Practical Arguments Against Social Responsibility

  • Managers have the fiduciary (trust) responsibility to stockholders to maximize equity value, and using business funds to accomplish social goals may be a violation of that responsibility, hence illegal.
  • The cost of social programs would be a burden to business and have to be passed along to consumers in the form of higher prices.
  • The public may want government to have social programs, but there is little support for business to have these programs
  • There is no reason to believe that business leaders have specialized skills necessary to achieve social interest goals.[1]


Thank goodness there are strong arguments against the assertion that business and social responsibility can’t co-mingle. Keith Davis (Ph.D-Ohio State University) is Professor of Management, Arizona State University, Tempe argues that social responsibility goes hand in hand with social power, and since business is the most powerful force in contemporary life, it has the obligation to assume corresponding social responsibility. Society, in turn, having given power to business, can call business to account for the use of that power:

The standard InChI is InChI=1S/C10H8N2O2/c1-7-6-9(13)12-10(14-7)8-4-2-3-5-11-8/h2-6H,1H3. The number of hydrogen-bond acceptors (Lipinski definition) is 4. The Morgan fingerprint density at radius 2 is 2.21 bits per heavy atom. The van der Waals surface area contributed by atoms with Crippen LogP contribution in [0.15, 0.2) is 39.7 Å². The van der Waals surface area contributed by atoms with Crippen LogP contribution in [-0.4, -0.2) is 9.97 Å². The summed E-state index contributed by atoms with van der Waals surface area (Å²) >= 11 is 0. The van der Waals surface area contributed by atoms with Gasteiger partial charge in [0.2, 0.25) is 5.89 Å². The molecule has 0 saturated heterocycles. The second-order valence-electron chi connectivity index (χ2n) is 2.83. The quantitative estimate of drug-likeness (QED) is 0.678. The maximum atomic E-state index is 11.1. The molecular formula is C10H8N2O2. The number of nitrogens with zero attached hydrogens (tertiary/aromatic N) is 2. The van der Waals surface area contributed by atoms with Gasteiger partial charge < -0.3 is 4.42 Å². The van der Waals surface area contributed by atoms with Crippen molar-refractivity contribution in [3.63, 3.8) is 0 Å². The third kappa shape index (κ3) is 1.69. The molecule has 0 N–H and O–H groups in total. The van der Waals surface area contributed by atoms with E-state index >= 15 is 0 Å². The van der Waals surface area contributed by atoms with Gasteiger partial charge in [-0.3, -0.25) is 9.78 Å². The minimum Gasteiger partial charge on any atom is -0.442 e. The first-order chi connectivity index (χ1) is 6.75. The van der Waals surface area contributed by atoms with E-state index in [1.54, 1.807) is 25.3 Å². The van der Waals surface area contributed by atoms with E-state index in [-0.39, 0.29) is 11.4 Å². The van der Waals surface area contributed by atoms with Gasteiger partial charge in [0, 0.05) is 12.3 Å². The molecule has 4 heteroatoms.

Theoretical Arguments For Social Responsibility

  • It is theoretically in the best interest of business to improve the communities in which it is located and in which it does business. Improvement in the community environments will ultimately benefit business.
  • Social responsibility programs help prevent small problems from becoming large. Ultimately this will be of benefit to society and business.
  • Being socially responsible is the ethical or “right” thing to do.


Practical Arguments For Social Responsibility

  • Actions that demonstrate social responsiveness may actually be profitable to the company. For example, new machines that control pollution may be more efficient and cost effective.
  • Being socially responsible improves the public relations image of the company as a good citizen.
  • If we do not do it ourselves, either public opinion or government will require us to do so.
  • It may be good for the stockholders since such actions will earn public approval, lead to the company being viewed by professional financial analysts as less open to social criticism, and produce a higher stock price.[2]

No matter where you stand either against or for business to be involved in social responsibility or inclusion, it’s clear that EVERYONE wants $value for their participation. The expectation for a “return” is present in all of business and life regardless if the overall objective is good will. All of us want and expect value from our investment and while that seems insensitive it’s part of our human fabric and should be considered anytime there’s a request for time or money.


Andre’ Harrell

AH2 & Beyond Consulting

[1] Barron’s Business Review Series (“Management”)

[2] Barron’s Business Review Series (“Management”)